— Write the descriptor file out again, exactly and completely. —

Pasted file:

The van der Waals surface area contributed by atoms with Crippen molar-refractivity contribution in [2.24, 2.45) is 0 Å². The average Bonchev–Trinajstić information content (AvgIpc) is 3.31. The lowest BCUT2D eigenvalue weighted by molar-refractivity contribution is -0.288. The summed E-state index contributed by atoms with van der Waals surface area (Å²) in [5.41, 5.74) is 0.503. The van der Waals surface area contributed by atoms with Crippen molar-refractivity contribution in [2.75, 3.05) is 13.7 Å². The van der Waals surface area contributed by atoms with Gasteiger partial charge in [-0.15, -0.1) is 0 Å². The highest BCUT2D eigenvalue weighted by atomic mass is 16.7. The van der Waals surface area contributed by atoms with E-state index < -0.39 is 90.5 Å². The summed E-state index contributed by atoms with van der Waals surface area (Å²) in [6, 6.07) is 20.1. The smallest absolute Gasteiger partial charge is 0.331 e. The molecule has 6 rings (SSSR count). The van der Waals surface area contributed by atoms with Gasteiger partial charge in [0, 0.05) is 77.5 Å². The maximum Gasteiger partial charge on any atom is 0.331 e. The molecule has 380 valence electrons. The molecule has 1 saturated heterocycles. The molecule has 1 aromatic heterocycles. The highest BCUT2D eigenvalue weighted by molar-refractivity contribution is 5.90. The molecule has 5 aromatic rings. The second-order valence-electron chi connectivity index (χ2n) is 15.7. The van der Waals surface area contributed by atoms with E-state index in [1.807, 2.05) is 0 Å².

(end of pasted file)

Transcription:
The van der Waals surface area contributed by atoms with Crippen molar-refractivity contribution in [2.24, 2.45) is 0 Å². The average Bonchev–Trinajstić information content (AvgIpc) is 3.31. The lowest BCUT2D eigenvalue weighted by molar-refractivity contribution is -0.288. The summed E-state index contributed by atoms with van der Waals surface area (Å²) in [5.41, 5.74) is 0.503. The van der Waals surface area contributed by atoms with Crippen molar-refractivity contribution in [2.75, 3.05) is 13.7 Å². The van der Waals surface area contributed by atoms with Gasteiger partial charge in [-0.15, -0.1) is 0 Å². The highest BCUT2D eigenvalue weighted by atomic mass is 16.7. The van der Waals surface area contributed by atoms with E-state index < -0.39 is 90.5 Å². The summed E-state index contributed by atoms with van der Waals surface area (Å²) in [6, 6.07) is 20.1. The smallest absolute Gasteiger partial charge is 0.331 e. The molecule has 6 rings (SSSR count). The van der Waals surface area contributed by atoms with Gasteiger partial charge in [0, 0.05) is 77.5 Å². The maximum Gasteiger partial charge on any atom is 0.331 e. The molecule has 380 valence electrons. The molecule has 1 saturated heterocycles. The molecule has 1 aromatic heterocycles. The highest BCUT2D eigenvalue weighted by molar-refractivity contribution is 5.90. The molecule has 5 aromatic rings. The second-order valence-electron chi connectivity index (χ2n) is 15.7. The van der Waals surface area contributed by atoms with E-state index in [1.807, 2.05) is 0 Å².